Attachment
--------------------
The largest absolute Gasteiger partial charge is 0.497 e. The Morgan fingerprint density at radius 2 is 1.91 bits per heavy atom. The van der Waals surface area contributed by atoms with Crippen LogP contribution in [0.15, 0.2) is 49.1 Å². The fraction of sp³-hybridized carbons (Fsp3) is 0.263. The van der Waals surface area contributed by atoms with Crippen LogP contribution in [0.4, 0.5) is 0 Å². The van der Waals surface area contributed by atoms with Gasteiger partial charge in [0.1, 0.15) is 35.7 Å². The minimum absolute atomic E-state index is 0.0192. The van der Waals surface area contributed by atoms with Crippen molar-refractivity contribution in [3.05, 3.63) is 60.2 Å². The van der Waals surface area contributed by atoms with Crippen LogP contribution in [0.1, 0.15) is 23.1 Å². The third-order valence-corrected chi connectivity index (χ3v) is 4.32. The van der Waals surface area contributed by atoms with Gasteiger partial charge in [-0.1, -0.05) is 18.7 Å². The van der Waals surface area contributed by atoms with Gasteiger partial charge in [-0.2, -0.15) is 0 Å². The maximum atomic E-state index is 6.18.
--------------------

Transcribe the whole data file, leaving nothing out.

The largest absolute Gasteiger partial charge is 0.497 e. The Morgan fingerprint density at radius 2 is 1.91 bits per heavy atom. The van der Waals surface area contributed by atoms with Crippen LogP contribution in [0.15, 0.2) is 49.1 Å². The fraction of sp³-hybridized carbons (Fsp3) is 0.263. The van der Waals surface area contributed by atoms with Crippen LogP contribution in [0.4, 0.5) is 0 Å². The van der Waals surface area contributed by atoms with Gasteiger partial charge in [0.1, 0.15) is 35.7 Å². The minimum absolute atomic E-state index is 0.0192. The van der Waals surface area contributed by atoms with Crippen molar-refractivity contribution in [3.05, 3.63) is 60.2 Å². The van der Waals surface area contributed by atoms with Crippen LogP contribution in [0.1, 0.15) is 23.1 Å². The third-order valence-corrected chi connectivity index (χ3v) is 4.32. The van der Waals surface area contributed by atoms with Gasteiger partial charge in [-0.1, -0.05) is 18.7 Å². The van der Waals surface area contributed by atoms with Gasteiger partial charge in [-0.2, -0.15) is 0 Å². The maximum atomic E-state index is 6.18.